It can now be established with a high degree of certainty that the external casing of the environmental filament samples are composed of keratin or a keratin-like material. This supposition has been in place for a number of years by this researcher; it can now be demonstrated to be the case by direct chemical and spectroscopic means. Certain ramifications of this finding, in conjunction with earlier work, are as follows:
Clifford Carnicom summarizes the findings on Morgellons and outlines eleven different aspects of the phenomenon that is worth further investigation.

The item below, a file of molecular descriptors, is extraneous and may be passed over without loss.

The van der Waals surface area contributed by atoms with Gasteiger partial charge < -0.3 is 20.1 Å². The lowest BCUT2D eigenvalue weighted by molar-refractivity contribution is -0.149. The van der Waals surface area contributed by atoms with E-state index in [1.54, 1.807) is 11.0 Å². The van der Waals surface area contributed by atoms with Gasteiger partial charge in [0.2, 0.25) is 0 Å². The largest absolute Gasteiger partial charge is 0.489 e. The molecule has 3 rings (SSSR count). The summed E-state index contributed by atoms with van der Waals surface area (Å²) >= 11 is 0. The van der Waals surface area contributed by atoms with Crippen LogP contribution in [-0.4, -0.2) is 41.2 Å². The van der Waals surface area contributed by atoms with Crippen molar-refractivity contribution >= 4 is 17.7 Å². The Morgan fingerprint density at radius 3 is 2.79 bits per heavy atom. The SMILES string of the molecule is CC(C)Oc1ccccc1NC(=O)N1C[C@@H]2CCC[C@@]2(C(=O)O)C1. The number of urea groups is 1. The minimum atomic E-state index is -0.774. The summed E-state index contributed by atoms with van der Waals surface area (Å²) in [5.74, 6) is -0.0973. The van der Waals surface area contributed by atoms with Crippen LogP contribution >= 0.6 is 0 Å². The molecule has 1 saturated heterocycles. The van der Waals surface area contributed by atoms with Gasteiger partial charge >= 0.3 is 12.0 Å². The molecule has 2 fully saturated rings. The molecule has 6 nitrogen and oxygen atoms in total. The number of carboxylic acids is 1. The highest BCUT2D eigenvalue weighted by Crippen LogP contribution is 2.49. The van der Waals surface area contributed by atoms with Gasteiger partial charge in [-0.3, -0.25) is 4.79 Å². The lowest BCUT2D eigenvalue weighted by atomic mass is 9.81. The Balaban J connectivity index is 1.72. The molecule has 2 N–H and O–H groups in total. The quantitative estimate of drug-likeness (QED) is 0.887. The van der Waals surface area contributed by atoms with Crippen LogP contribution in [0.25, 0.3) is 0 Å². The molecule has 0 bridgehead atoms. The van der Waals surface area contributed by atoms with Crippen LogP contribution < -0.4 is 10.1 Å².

After lengthy discussions with a citizen with Morgellons, Carnicom received carefully packaged fiber samples from this person for study. The subject has provided numerous samples to a medical doctor in the past but no specific response, descriptions, photos or analysis have apparently been provided in return. One of the goals of this paper is to provide the reader with a sense of scale of these fibers, and to show a progression from the original materials as they exist from the body to the highest magnification possible with Carnicom’s equipment. Initial photographs of the filaments show little detail, but are shown also with control photographs of hair and blood cells to give a sense of scale and measurement. Further higher power microscope images show that the fibers have a much more complicated internal structure than was discernible at low magnification. These additional images appear to show innumerable sub-fibers inside the major filament. Of particular concern is that in one of the photographs of greater translucency, internal, much smaller structures of elliptical form exist. This begins to strongly suggest a biological nature to the fibers. The last major discovery by observation at this point is what appears to a "budding" structure of some sort. These structures contain two further components within. The first of these are spherical or elliptical structures at the micron level within an encasing, translucent shell. In addition, innumerable fibers at the sub-micron level emerge from the budding structure.